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Rock Hill Bakehouse opening in new space

Rock Hill Bakehouse opening in new space


GLENS FALLS — Early Wednesday, the huge metal mixing bowls in Rock Hill Bakehouse’s new site in the Shirt Factory Annex will start to turn, the dough will get separated and shaped on long breadboards and the refurbished French oven, shipped up from Florida, will bake its first daily batch of 3,000 loaves of Rock Hill bread.

“This is is what I envisioned 30 years ago,” said Matt Funiciello, Rock Hill’s owner.

Funiciello explained that, when he and his brother, John, moved the business into a roadside plaza in Moreau about 26 years ago, they saw the location as a “transition space.”

“We thought we’d be there five years. We’d build up a war chest and move to a permanent location,” he said.

Instead, the bakery settled in and grew, distributing bread in a 100-mile radius up and down the Northway. In 2003, Funiciello opened a stand-alone cafe on Exchange Street in Glens Falls that sold bread and coffee, served breakfast and lunch and became a gathering place for artists, business people, political activists and others who wanted to talk and listen.

Funiciello sold the cafe last year to Chris Patten, and, after renovations and adjustments to the menu, it is now operating as The Exchange Cafe.

That sale made it possible for Funiciello to realize his long-ago vision of running a bakery and cafe out of the same location. Along the way, the devoted meat-eater had converted to veganism (mostly because of climate change considerations, he says), so the burgers at the new site will be made from mushrooms and quinoa and the breakfast menu will feature a tofu scramble.

For the first three weeks or so, the cafe will be serving just pastries, bread, coffee and drinks. After that, when the restaurant opens, it will offer breakfast, lunch and dinner.

The new Bake House is at 18 Curran Lane, just past the Shirt Factory on Lawrence Street when you’re heading out of town. The entrance is around the back, where a spacious parking lot (especially compared with the one on Exchange Street) leads in to a high-ceilinged space.

To your left is a picture window that affords a look into the baking room; to the right, a gallery wall where local artists can display their work. At the front is a small stage, featuring an upright, 1885 Steinway piano; at the back are coolers and the pastry and cashier counters.

“I wanted to recreate all the elements of the cafe I loved so much,” Funiciello said.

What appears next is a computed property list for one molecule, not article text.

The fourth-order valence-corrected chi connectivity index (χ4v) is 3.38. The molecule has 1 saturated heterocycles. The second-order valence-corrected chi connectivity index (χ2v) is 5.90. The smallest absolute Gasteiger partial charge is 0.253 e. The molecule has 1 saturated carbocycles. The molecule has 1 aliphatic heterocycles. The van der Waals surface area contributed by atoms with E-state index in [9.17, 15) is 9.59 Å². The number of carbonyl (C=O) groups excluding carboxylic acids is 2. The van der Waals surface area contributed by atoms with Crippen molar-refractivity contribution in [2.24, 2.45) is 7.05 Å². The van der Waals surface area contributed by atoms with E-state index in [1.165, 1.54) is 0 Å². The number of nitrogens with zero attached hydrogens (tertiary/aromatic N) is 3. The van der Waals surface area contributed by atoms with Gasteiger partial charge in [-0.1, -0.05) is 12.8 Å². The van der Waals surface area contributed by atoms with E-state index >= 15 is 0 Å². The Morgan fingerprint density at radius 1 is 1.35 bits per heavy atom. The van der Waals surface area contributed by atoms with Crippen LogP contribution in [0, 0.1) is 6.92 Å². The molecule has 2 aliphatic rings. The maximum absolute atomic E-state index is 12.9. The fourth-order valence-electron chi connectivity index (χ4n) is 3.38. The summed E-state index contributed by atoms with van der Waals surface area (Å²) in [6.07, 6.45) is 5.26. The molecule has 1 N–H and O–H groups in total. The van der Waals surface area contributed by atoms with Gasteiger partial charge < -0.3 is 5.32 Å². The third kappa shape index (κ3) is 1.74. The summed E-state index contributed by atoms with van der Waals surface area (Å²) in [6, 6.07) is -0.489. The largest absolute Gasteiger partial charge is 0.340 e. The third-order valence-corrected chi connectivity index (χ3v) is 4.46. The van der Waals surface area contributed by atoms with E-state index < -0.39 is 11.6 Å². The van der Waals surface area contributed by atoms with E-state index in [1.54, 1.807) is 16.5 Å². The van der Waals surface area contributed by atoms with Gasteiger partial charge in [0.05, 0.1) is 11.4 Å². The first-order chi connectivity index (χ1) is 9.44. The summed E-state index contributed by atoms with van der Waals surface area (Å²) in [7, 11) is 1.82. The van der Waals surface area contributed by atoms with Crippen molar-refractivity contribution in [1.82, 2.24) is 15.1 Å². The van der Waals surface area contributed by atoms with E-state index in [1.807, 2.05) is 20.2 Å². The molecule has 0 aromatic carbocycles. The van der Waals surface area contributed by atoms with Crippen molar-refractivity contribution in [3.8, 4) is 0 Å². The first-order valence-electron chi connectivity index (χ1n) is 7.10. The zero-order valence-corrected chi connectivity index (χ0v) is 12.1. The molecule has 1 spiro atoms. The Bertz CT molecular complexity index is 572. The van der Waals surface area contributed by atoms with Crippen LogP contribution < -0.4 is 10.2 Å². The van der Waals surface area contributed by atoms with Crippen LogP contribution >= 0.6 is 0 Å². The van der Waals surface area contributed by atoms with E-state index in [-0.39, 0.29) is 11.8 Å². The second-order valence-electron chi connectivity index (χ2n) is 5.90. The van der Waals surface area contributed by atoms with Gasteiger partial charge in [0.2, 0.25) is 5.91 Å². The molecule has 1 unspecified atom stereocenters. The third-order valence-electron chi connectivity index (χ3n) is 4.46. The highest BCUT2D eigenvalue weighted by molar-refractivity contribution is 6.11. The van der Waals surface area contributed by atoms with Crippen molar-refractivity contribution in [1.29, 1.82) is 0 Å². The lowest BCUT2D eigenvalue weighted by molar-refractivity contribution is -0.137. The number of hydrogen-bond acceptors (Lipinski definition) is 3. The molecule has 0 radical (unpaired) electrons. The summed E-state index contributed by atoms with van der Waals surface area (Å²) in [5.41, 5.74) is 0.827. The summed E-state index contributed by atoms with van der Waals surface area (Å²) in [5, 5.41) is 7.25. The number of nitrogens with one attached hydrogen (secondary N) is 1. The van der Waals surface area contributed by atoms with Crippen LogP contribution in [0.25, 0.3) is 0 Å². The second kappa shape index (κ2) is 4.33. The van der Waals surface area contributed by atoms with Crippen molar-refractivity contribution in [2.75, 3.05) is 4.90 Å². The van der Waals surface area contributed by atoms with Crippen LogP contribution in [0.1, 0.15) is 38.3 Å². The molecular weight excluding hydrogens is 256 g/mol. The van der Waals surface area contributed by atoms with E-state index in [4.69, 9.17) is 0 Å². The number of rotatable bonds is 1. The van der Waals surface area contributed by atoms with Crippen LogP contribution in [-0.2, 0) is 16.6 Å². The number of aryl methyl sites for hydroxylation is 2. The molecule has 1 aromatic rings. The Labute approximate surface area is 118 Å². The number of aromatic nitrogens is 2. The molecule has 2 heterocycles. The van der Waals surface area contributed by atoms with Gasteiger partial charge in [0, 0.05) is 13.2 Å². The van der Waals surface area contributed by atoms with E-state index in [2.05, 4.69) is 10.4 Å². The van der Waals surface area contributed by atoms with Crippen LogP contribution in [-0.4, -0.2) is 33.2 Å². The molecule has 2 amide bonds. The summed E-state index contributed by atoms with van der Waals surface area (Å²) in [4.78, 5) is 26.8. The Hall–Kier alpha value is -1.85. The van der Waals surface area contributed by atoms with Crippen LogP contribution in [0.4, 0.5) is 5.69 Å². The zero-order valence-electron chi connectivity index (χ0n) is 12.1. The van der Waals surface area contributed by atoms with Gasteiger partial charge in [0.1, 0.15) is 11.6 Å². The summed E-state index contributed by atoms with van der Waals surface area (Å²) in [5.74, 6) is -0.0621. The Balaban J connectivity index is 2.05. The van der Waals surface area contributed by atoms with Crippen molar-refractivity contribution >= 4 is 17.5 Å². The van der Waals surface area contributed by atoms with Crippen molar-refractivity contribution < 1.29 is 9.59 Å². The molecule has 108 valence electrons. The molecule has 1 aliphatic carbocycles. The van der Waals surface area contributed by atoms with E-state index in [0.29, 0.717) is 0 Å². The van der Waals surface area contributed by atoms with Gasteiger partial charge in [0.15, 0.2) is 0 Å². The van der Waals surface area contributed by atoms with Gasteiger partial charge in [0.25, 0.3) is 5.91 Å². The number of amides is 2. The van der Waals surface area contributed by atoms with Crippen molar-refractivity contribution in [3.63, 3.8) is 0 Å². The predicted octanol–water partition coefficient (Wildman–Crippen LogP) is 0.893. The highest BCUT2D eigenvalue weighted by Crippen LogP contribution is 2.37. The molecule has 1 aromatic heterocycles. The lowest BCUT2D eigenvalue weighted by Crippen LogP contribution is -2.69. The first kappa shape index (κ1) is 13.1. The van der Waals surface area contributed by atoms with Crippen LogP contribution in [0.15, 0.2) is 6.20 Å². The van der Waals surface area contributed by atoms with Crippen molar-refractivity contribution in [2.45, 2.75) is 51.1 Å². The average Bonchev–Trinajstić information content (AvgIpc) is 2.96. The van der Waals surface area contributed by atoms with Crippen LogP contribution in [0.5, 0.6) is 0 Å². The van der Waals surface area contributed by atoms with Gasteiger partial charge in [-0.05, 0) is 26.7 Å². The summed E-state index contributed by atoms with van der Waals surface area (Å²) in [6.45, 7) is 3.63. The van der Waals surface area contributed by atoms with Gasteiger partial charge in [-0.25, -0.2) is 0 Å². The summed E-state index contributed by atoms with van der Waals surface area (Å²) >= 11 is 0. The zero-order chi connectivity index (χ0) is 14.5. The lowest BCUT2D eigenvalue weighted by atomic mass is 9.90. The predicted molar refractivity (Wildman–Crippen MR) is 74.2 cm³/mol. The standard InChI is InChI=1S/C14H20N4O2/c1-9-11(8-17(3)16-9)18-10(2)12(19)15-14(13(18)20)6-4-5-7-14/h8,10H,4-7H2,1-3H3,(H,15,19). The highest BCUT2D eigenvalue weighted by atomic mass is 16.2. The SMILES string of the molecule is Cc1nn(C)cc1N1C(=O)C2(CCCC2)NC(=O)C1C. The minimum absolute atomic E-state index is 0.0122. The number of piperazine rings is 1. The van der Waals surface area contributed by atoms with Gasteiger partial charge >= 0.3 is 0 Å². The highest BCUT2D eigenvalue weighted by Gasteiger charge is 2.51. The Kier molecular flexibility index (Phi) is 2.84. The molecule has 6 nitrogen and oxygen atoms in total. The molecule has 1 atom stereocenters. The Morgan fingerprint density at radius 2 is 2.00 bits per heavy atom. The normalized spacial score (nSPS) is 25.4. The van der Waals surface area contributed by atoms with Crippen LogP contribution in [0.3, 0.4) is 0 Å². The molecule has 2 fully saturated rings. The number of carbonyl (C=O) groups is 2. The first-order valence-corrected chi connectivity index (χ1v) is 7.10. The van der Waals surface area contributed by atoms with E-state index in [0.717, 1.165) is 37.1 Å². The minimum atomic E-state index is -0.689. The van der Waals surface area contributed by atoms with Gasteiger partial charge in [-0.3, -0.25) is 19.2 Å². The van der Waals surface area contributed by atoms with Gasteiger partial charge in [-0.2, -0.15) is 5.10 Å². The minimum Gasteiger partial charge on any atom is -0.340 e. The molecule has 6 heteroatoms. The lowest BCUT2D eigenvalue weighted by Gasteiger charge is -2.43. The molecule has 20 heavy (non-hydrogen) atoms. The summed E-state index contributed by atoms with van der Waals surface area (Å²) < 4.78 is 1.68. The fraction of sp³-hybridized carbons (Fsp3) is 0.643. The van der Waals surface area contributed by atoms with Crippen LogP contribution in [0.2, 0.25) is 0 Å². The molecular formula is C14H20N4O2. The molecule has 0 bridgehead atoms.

But it will have more than that. When the restaurant is going, for example, he intends to package some of their dishes, like soups and stews and dal (an Indian lentil stew), for sale out of the cooler.

Moving the tractor

Eric Unkauf, owner of the Shirt Factory complex, was using the annex for storage, Funiciello said. All the old stuff that had cluttered the enormous Shirt Factory space — now filled with specialty shops and artists’ studios — had been lugged into the annex, including a tractor, Funiciello said.

“He (Unkauf) said, ‘What do you think?’ and I said, ‘I’ll take it,’” Funiciello said.

Turning the empty warehouse into a bakery and cafe was “a Herculean task,” Funiciello said, and it ended up taking several months longer than he’d hoped.

“I’m still figuring out the last-minute feng shui,” he said on Tuesday.

He has been getting up at 4:30 in the morning and working to after 11 at night, Funiciello said, and he looked pale and weary. But his voice was determined and his talk, as usual, ranged over an array of subjects about which he is passionate, from “wheat mafia wheat,” which he won’t buy; to the fantastic seitan (a high-protein wheat gluten that can be substituted for meat) made by Berben & Wolff’s vegan deli in Albany; to his refusal to seek tax breaks or other government subsidies (“I do not want public money. This is a private business.”); to his love for his employees.

“I say to people, ‘I value you. We need you. ... The team of people I work with are family to me. They all have gone so far above and beyond to realize this dream,” he said.

Will Doolittle is projects editor at The Post-Star. He may be reached at and followed on his blog, I think not, and on Twitter at @trafficstatic.


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